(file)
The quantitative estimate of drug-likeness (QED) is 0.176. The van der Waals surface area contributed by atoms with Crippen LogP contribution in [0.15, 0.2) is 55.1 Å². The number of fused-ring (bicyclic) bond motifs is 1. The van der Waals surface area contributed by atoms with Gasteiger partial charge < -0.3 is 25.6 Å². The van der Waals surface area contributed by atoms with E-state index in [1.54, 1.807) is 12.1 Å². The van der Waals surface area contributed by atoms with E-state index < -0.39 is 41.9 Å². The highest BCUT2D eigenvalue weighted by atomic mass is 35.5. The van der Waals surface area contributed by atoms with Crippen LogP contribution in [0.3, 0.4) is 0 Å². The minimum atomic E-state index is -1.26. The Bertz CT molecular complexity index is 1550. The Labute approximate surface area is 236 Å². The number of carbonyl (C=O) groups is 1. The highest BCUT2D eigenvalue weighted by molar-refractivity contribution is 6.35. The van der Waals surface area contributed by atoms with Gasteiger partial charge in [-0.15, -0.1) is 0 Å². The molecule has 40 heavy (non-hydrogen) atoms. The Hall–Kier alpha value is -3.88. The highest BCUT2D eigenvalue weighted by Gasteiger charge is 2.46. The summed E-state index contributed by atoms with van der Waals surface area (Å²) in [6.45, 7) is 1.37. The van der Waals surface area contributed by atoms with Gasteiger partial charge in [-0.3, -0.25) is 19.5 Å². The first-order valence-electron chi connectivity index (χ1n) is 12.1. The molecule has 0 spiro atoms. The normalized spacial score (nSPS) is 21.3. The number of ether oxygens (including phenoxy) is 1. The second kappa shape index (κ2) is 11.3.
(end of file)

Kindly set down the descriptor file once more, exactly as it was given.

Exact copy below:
The quantitative estimate of drug-likeness (QED) is 0.176. The van der Waals surface area contributed by atoms with Crippen LogP contribution in [0.15, 0.2) is 55.1 Å². The number of fused-ring (bicyclic) bond motifs is 1. The van der Waals surface area contributed by atoms with Gasteiger partial charge < -0.3 is 25.6 Å². The van der Waals surface area contributed by atoms with E-state index in [1.54, 1.807) is 12.1 Å². The van der Waals surface area contributed by atoms with E-state index < -0.39 is 41.9 Å². The highest BCUT2D eigenvalue weighted by atomic mass is 35.5. The van der Waals surface area contributed by atoms with Crippen LogP contribution in [0.3, 0.4) is 0 Å². The minimum atomic E-state index is -1.26. The Bertz CT molecular complexity index is 1550. The Labute approximate surface area is 236 Å². The number of carbonyl (C=O) groups is 1. The highest BCUT2D eigenvalue weighted by molar-refractivity contribution is 6.35. The van der Waals surface area contributed by atoms with Gasteiger partial charge in [-0.15, -0.1) is 0 Å². The molecule has 40 heavy (non-hydrogen) atoms. The Hall–Kier alpha value is -3.88. The highest BCUT2D eigenvalue weighted by Gasteiger charge is 2.46. The summed E-state index contributed by atoms with van der Waals surface area (Å²) in [6.45, 7) is 1.37. The van der Waals surface area contributed by atoms with Gasteiger partial charge in [-0.3, -0.25) is 19.5 Å². The first-order valence-electron chi connectivity index (χ1n) is 12.1. The molecule has 0 spiro atoms. The normalized spacial score (nSPS) is 21.3. The number of ether oxygens (including phenoxy) is 1. The second kappa shape index (κ2) is 11.3.